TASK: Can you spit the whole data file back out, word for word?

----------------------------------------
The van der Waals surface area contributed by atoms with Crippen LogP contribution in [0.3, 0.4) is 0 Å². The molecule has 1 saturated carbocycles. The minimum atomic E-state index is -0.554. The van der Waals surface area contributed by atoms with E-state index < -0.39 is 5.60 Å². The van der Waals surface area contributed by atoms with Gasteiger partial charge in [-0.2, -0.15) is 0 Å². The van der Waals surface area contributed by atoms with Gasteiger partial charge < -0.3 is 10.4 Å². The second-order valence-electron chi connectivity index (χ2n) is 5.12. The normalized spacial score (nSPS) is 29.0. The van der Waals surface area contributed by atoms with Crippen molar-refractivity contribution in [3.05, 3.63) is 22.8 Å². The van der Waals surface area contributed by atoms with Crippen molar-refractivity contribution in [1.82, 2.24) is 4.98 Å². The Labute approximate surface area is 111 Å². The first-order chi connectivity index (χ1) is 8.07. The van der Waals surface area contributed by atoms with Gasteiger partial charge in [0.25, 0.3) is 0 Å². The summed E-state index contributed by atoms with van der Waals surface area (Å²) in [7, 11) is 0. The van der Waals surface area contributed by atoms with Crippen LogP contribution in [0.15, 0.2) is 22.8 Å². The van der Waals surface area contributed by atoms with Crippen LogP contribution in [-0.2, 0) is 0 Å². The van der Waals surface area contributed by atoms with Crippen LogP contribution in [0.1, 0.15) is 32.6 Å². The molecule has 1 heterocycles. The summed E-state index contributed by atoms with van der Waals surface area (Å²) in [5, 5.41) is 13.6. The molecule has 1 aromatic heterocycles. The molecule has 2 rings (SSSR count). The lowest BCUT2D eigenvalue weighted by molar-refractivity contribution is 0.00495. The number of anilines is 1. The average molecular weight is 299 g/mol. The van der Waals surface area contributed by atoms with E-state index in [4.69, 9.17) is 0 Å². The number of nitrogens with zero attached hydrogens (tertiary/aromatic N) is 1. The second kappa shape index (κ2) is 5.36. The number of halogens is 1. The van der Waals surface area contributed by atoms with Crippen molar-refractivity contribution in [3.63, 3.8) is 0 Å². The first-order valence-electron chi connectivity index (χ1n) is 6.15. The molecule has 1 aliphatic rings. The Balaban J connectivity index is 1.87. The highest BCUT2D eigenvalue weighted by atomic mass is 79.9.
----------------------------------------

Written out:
The van der Waals surface area contributed by atoms with Crippen LogP contribution in [0.3, 0.4) is 0 Å². The molecule has 1 saturated carbocycles. The minimum atomic E-state index is -0.554. The van der Waals surface area contributed by atoms with E-state index < -0.39 is 5.60 Å². The van der Waals surface area contributed by atoms with Gasteiger partial charge in [-0.2, -0.15) is 0 Å². The van der Waals surface area contributed by atoms with Gasteiger partial charge < -0.3 is 10.4 Å². The second-order valence-electron chi connectivity index (χ2n) is 5.12. The normalized spacial score (nSPS) is 29.0. The van der Waals surface area contributed by atoms with Crippen molar-refractivity contribution in [3.05, 3.63) is 22.8 Å². The van der Waals surface area contributed by atoms with Crippen molar-refractivity contribution in [1.82, 2.24) is 4.98 Å². The Labute approximate surface area is 111 Å². The first-order chi connectivity index (χ1) is 8.07. The van der Waals surface area contributed by atoms with Gasteiger partial charge in [0.25, 0.3) is 0 Å². The summed E-state index contributed by atoms with van der Waals surface area (Å²) in [7, 11) is 0. The van der Waals surface area contributed by atoms with Crippen LogP contribution in [0.15, 0.2) is 22.8 Å². The van der Waals surface area contributed by atoms with Crippen LogP contribution in [-0.2, 0) is 0 Å². The van der Waals surface area contributed by atoms with Crippen LogP contribution in [0.1, 0.15) is 32.6 Å². The molecule has 1 heterocycles. The summed E-state index contributed by atoms with van der Waals surface area (Å²) in [5, 5.41) is 13.6. The molecule has 1 aromatic heterocycles. The molecule has 2 rings (SSSR count). The lowest BCUT2D eigenvalue weighted by molar-refractivity contribution is 0.00495. The number of anilines is 1. The average molecular weight is 299 g/mol. The van der Waals surface area contributed by atoms with E-state index in [4.69, 9.17) is 0 Å². The number of nitrogens with zero attached hydrogens (tertiary/aromatic N) is 1. The second kappa shape index (κ2) is 5.36. The number of halogens is 1. The van der Waals surface area contributed by atoms with Crippen molar-refractivity contribution in [3.63, 3.8) is 0 Å². The first-order valence-electron chi connectivity index (χ1n) is 6.15. The molecule has 1 aliphatic rings. The Balaban J connectivity index is 1.87. The highest BCUT2D eigenvalue weighted by atomic mass is 79.9.